Earlier this fall, Lynnfield Patch posted a parody video from Youtube showing the budding "Occupy Lynnfield" movement, and immediately set out to try to line up an interview with its creators.
The video portrays a comically clueless protestor out in front of his Lynnfield home railing against stock brokers and demanding some "stock fixers," while also pondering why that guy Dow Jones screwed up the economy. "What's his problem?" muses the lone protestor as the 1969 song "Volunteers" by Jefferson Airplane plays in the background.
Of course, Occupy Lynnfield is just one of many comedy videos that 25-year-old Lynnfield resident Tim Brierley has made with his 20-year-old brother Alex, with occasional help from 23-year-old sister Molly.
The Occupy Wall Street protests, and their closer to home counterparts, Occupy Boston, have generated heavy media attention and discussion, not all of it civil, throughout the political spectrum. Fortunately, Brierley reports that everybody seems to get the joke. "People have thought it's funny, no one said anything," said Brierley, although he acknowledges that he can see where some may be inclined to take it too seriously.
Tim is a graduate of Governor Dummer Academy who years ago also attended the Lynnfield Middle School and the Summer Street Elementary School. He's been making videos since about freshman year in high school, and he and his brother post them on Youtube under the name "Get Serious Productions." For his part, Alex is currently a student at Rollins College in Florida.
In a recent interview, Brierley explained that he got his idea for the parody of the ongoing Occupy Wall Street demonstrations after a visit to Washington D.C., where he saw some of the protests that have spread to that and other cities.
"There was definitely an audience out there that doesn't know what's going on but wants to be part of it, so I just thought it was a funny idea," said Brierley, adding that "Youtube has opened up that whole scene just to come up with comedy sketches, it's been awesome."
Looking ahead, Brierley confirms that he would love to get into comedy writing as a full-time career, although "in the mean time, it's just for our own entertainment," referring to his brother and their friends.
"The main goal was never for Youtube," he added. "We always do it just to make ourselves laugh, it's always kind of a bonus if you get others to laugh."
The creative process that goes into making these videos often starts simply enough, with Tim and Alex just sitting around and playing off each other's senses of humor, making little jokes that can develop into a video idea and then be improved upon.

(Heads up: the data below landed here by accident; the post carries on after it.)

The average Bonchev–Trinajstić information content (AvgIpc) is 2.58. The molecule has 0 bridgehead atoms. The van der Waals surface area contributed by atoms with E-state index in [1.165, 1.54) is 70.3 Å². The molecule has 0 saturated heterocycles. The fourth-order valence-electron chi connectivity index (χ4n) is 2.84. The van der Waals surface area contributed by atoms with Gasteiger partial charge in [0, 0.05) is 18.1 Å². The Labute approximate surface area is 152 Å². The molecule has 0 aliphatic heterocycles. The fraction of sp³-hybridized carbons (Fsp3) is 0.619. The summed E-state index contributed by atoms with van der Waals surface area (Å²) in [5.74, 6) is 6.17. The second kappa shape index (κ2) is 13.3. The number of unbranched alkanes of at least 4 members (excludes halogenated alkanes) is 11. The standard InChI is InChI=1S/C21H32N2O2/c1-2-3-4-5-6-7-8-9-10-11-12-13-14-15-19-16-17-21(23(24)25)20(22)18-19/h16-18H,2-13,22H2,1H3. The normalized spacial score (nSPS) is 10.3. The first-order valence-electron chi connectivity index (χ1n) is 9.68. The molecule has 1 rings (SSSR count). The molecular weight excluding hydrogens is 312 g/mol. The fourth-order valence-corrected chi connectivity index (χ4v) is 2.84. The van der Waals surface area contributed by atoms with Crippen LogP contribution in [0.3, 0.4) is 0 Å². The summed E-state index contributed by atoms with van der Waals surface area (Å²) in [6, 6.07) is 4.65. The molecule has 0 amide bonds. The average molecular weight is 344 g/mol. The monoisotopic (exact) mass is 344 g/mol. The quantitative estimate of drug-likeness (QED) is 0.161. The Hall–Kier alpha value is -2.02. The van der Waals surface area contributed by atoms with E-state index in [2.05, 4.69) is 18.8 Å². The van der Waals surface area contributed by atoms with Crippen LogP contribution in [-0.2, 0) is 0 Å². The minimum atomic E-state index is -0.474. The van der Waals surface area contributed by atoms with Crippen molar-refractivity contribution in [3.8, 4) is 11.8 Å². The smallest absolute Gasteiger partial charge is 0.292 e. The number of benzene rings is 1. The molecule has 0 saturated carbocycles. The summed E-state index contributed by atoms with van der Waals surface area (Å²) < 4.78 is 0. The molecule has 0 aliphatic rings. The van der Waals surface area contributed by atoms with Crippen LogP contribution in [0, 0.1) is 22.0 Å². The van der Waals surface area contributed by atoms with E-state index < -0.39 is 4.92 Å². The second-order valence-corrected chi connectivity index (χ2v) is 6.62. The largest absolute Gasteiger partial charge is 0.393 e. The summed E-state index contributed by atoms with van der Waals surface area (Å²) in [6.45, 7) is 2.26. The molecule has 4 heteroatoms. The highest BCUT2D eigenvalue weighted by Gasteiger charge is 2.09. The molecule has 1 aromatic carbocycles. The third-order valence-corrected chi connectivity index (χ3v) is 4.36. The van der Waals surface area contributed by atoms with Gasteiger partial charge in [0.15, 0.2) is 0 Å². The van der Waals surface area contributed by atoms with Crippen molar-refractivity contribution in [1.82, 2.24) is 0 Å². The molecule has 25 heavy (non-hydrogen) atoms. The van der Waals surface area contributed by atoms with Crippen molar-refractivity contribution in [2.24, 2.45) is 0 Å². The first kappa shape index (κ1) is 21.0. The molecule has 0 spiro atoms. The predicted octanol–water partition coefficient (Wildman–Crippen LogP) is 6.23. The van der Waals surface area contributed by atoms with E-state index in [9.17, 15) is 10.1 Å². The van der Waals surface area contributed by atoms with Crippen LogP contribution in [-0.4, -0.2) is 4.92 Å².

Alex is expected to come home for the Thanksgiving break, and Tim reports that the two may team up for their next video at that point.
Of course, the brothers don't actually have a production budget to work with, so their videos stem from what they can do and where they can film. In fact, Tim and Alex's mother even made a brief cameo in the Occupy Lynnfield video, calling the lone protestor in to have lunch at the end - although even that one second-long appearance required some convincing. Overall though, Tim reports that his parents have been very supportive of their sons' creative efforts. "She's used to us making videos and goofing around," said Tim of his mother.
Tim also explained the origin of the name "Get Serious Productions." As a sophomore in college, he took an acting class with one of his best friends, thinking it would be an easy "A." Instead, they ended up in a very serious environment with a teacher who would always admonish her students, "Get serious! Get serious!"
And no matter what genre an artist, musician or writer works in, he or she always has creative influences. In Brierley's case, one of the main influences is Andy Samberg of "Saturday Night Live" fame and his comedy troupe "The Lonely Island," consisting of his two best friends, Jorma Toccone and Akiva Schaffer, and which also specializes in making comedy videos. - many of which have appeared on SNL in recent years.
"We like to think we're sort of like them," said Brierley.
Editor's Note: Four videos from Get Serious Productions are attached to this article. Check them out.